Less than 10 years ago, when employers were predicting dire shortages of nurses, no one would have imagined that graduates fresh out of nursing school with an associate's degree would be unable to find jobs. But the recession changed the equation, with nurses staying put instead of retiring. Most acute care hospitals, including Temple University Hospital, could afford to hire more experienced nurses and those with four-year degrees.
Temple, however, has chosen to hire fresh-out-of-school nurses on the theory, according to Karen Rafferty, director of nursing education, that these nurses will stick around longer. Temple, she said, is still bracing for a shortage when baby boomers feel more comfortable with the economy and retire. So, Temple has put considerable effort into its year-long orientation process, which it calls its "new-to-practice" program.
New nurses come on slowly. In fact, said Rafferty, many feel frustrated that they can't jump right in and handle a full case load immediately. "They come in with the biggest expectations of hitting the ground running," she said. Instead, "we slowly increase their work load."
Key to success is a cohort approach. The new nurses start as a class. Some enter the class as part of a $3 million U.S. Department of Labor grant which funds on-the-job training through a program established the District 1199C Training and Upgrading Fund, a joint union-and-employer funded health care educational program. (You can click here to read my story about it in Wednesday's Inquirer.)
"They all come in with some amount of anxiety," said Rafferty.
At first, each new nurse is paired with a preceptor, someone to be shadowed. This is a much more intense relationship than a mentor, since the new nurse and preceptor are really double teaming -- two people handling one set of patients. That allows time for the in-depth discussion of the patient's conditions, their treatment and other issues. Over time, the new nurse gains more individual patients.
Several times a week there are classes. Part of the training includes simulations in Temple's simulation lab. I've been there and it's amazing. There are about eight rooms staged to look like medical examination rooms. They are arranged around a central corridor. The students enter from one side. The other side is a one-way window. Anyone in the central corridor can watch what the students are doing and pick up a headset to monitor the conversations. There is an ability to videotape these sessions for later quarterbacking.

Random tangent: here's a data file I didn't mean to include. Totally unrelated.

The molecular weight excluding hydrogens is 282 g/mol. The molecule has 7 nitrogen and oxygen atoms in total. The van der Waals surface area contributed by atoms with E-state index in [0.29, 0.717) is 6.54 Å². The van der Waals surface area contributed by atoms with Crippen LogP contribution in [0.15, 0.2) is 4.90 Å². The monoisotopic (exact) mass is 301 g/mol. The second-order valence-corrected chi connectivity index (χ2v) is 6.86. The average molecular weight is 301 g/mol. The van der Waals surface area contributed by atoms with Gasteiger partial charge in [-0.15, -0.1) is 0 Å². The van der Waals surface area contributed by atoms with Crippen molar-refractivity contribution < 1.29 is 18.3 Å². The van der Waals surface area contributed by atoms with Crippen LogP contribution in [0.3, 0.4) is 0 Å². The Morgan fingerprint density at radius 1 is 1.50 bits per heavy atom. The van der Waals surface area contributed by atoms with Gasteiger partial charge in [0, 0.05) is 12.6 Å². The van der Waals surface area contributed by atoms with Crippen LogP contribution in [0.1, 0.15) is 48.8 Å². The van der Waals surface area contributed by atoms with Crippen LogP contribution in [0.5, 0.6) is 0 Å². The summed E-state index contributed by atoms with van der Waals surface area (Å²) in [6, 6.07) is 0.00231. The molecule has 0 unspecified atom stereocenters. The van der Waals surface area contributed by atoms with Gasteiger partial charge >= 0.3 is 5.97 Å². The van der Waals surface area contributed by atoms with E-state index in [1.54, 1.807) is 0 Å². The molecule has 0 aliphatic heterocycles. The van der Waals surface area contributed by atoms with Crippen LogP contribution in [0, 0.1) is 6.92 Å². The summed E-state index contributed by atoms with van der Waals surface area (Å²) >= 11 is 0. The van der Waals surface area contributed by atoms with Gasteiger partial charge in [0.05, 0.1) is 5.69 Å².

"When you are put in a real life situation, it really gives you an opportunity to strengthen your skills," said new nurse Marianne Pecora, of South Philadelphia, who went through the program a year ago. She has an associate's degree in nursing and is now taking advantage of Temple's tuition reimbursement policy to gain her bachelor's degree.
The nurses are required to keep journals that detail their questions, concerns, anxieties, successes and fears. "You can see the growth and development of their critical thinking," Rafferty said.
But the journals have an unexpected use. Rafferty has been doing this long enough to know that just about at week 10, the overwhelming demands of the work strain whatever time management skills the student has developed. Discouragement often sets in at just that point. That's when Rafferty can pull out the journals and show the students how much they've accomplished so far. They can read in their own words about their earlier anxieties and how they conquered them. The students encourage themselves with what they've written in the past.
Lunch-and-learn sessions allow them to debrief. One nurse, Rafferty said, was petrified of being involved in a "code" situation -- the emergency effort to save a life. Sure enough, she was the first one in the class to experience it and her reactions and the situation provided grist for group discussion in a lunch-and-learn session.
More encouragement is provided by class visits from the previous cohort. They tell the latest set of newbies what they've learned and experienced. Temple makes an effort, Rafferty said, to keep each cohort connected to provide ongoing support.
Eventually, as the nurse assumes a full case load, the preceptor is replaced by a mentor, available to answer questions.
"We are very invested in the success of everyone we bring on," Rafferty said. Surveys tell them that the nurses and others who go through this process report more engagement, less anxiety and more commitment to Temple.
When I was interviewing Pecora and Rafferty on Tuesday, Pecora turned to me and let me know that she really wanted me to understand something. "The first position you get," she said, "that's your foundation. That's what you take with you throughout your career. I couldn't have asked for a better foundation for my nursing career."